Two days in the mountains have done wonders for me. I’m beginning to feel my thoughts, worries and emotions calming down, concentration improving as well as an improvement in my general attitude towards life. What I did notice, though, was that it does take me two days at least to switch off from my worry channel, the impulse to answer every email immediately and to solve everything. Today I even forgot to switch my phone on for a few hours :-).
One exercise to clear your mind
I have written before about mindfulness, and it is something that, I think, you have to nurture. This does not necessarily mean meditating in the pure sense, although I would strongly recommend it too. Here is a simple exercise that you can do anywhere that will help to slow down the crazy dance of the “out of control” mind:
1. Take the time to stop and look around you;
2. Notice the small life moments, the waiter across the road opening the sunshades over tables, or the wedding which is taking place in he square, and the tourists taking photos;
3. Notice your perceptions: the feel of the rain on your skin or the smell of the baker’s across the road, as well as the sounds of voices, that are shouting in the street, music or radio playing in shops; just notice them without irritation or pleasure, suspending judgment or labelling them (giving things names like : music, drunk in the street, car etc.) and simply notice these perceptions, and the effect they have on you. Is a sound loud, where is it coming from? Behind your head, through your left ear more strongly? How do you react to the sound? Etc. Etc.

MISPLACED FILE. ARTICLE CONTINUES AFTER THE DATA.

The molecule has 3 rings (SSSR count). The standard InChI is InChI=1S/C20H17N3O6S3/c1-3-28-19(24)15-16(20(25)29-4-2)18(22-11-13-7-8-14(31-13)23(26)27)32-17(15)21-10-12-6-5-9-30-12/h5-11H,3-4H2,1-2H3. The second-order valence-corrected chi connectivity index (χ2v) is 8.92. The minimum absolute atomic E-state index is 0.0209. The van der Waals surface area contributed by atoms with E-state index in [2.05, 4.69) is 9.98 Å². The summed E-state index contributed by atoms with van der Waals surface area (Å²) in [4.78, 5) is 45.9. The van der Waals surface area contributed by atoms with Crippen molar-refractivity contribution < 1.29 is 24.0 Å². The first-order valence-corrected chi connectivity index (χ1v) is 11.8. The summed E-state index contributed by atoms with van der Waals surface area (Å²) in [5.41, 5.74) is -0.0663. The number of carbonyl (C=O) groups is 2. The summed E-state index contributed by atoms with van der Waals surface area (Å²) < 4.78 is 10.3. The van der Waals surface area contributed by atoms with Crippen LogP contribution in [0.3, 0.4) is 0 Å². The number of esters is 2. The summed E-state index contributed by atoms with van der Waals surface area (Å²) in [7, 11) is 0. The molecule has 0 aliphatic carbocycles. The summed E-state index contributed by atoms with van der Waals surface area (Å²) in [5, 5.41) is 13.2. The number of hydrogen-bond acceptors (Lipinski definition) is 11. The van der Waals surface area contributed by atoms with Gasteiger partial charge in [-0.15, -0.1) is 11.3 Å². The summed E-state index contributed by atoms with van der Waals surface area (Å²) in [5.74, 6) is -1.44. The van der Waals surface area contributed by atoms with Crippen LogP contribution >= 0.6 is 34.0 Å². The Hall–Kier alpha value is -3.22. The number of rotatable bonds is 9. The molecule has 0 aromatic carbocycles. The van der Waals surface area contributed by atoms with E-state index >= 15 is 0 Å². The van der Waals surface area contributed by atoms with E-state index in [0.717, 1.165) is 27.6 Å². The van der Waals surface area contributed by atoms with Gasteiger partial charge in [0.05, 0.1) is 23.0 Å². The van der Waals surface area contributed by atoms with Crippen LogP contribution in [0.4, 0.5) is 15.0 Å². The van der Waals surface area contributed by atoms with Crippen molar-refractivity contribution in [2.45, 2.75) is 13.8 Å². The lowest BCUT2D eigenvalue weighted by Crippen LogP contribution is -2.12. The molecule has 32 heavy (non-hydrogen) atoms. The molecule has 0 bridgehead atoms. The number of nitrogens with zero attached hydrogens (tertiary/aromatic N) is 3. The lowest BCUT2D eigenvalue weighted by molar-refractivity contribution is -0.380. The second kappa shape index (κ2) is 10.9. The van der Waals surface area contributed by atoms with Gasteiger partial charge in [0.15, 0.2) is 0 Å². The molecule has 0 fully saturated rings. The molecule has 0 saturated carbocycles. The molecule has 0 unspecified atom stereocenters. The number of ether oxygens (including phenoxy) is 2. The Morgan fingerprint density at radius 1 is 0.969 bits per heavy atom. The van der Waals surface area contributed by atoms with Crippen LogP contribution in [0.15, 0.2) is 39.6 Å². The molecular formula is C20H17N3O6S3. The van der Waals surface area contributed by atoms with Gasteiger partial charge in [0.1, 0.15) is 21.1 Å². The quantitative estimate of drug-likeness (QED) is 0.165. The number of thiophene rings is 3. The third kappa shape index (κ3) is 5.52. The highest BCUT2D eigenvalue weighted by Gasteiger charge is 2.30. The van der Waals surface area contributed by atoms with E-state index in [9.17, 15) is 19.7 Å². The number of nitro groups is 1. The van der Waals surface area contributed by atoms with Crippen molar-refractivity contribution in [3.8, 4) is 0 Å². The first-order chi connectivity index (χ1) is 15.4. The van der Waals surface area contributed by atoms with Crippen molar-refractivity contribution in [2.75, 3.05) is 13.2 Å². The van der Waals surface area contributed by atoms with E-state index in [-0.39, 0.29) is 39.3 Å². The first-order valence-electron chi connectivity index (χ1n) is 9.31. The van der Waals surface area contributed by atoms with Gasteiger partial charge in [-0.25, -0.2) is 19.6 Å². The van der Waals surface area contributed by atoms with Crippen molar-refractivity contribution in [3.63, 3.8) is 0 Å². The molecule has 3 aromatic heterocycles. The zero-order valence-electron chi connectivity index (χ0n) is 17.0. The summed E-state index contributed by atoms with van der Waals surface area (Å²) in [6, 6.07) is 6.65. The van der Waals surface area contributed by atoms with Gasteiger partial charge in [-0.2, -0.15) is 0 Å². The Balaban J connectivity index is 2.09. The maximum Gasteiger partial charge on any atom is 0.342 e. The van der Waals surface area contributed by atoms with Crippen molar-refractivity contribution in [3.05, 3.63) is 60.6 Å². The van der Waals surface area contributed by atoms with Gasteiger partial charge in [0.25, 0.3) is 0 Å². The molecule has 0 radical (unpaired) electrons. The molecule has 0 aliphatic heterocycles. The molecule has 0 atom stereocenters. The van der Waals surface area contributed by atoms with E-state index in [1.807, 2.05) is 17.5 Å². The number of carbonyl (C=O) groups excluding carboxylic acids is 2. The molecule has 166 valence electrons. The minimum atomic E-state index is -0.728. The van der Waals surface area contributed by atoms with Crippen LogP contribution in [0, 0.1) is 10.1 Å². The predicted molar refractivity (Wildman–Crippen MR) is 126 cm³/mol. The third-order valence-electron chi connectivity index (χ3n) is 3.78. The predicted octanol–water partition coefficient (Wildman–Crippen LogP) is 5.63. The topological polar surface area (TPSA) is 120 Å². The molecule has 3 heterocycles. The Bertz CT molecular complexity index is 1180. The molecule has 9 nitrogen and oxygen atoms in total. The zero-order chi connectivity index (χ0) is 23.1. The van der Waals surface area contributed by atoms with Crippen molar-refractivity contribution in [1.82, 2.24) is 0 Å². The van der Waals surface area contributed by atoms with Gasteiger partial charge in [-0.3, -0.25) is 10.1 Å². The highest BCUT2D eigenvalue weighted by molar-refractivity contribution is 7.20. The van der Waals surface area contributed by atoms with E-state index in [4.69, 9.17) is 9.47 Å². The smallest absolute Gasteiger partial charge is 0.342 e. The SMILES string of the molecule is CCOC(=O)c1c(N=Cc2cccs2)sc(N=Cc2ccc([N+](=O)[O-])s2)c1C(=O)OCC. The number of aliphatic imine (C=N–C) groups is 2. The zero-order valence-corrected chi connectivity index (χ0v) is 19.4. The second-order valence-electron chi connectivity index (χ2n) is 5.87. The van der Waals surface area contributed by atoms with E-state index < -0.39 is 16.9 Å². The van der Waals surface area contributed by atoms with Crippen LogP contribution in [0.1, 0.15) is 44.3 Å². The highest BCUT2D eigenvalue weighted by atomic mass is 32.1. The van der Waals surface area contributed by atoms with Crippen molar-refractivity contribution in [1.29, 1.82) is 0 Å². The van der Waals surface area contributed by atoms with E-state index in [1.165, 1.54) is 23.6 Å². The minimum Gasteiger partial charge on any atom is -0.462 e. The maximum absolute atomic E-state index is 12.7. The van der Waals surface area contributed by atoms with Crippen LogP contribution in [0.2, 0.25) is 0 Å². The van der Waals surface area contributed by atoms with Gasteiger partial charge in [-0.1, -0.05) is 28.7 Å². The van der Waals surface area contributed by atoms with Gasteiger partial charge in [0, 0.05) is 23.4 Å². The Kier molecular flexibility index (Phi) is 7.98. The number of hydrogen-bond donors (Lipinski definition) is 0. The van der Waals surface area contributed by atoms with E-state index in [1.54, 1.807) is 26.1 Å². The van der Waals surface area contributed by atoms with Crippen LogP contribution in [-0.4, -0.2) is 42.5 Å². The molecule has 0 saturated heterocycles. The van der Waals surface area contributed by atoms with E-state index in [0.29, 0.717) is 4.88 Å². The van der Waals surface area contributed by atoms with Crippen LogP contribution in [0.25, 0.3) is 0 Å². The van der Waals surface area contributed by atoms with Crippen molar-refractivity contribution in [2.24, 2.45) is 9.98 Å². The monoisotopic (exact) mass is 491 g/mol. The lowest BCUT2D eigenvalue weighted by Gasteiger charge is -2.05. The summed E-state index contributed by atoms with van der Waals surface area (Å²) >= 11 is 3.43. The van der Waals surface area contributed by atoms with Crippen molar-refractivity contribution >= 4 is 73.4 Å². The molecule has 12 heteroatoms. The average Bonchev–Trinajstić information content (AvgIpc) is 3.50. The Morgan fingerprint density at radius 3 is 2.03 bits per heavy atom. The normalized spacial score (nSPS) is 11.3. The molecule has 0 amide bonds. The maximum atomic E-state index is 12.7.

This is a simple exercise that you can do at any time, anywhere, and it does wonders for slowing your thoughts down, clearing your mind and improving your ability to concentrate and think about one thing at a time.
Resisting the Siren Song of the Internet
Mindfully concentrating on one thing at a time is a skill which is not very popular in our world of multitasking but it is one that I am convinced we, as educators, (or aducators as I like to consider our role in the 21 st Century) could be teaching our learners. We all know how easy it is to be distracted on Google, one click leading so easily to another until we have wasted half an hour, and are miles away from what we were originally looking for. Here is an example:
I went online to look for a hotel in Glasgow. This is what happened:
1. My antivirus told me that it needed to be updated, so I dealt with that;
2. I went onto Google and found the usual list of hotels on different booking sites;
3. As I was looking at one the was a beep as a meesage came into my email box, so I went to look at that;
4. It was from a student eho wanted me to approve her access to our class wiki;
5. I went onto the class wiki, approved her as a member and noticed that there was a message from another student;
6. I went to check that message and downloaded his homework onto my desktop…
And so on and so on. Half an hour had passed and I had not actually managed to look at hotels in Glasgow! Des this sound familiar?
Approaching your time online Mindfully
The mindful approach (which I am now trying to apply with varying deees of success, I must admit) is to decide what I’m going to do in advance, and this may well include ten minutes to “see what’s going on” or it may be to look up hotels in Glasgow. Goal setting even for is type of activity helps me to avoid wasting time, and getting stressed into the bargain.
These are precisely the type of skills that I think our learners need to be deveoping too, and what we could be teaching them, so that wasting time by minless multitasking can be avoided. They are simple skills but they do not perhaps come so naturally to us, and the call of the mouse is tempting and strong. Anyway, I’m finding it quite helpful and I thought you might too :-).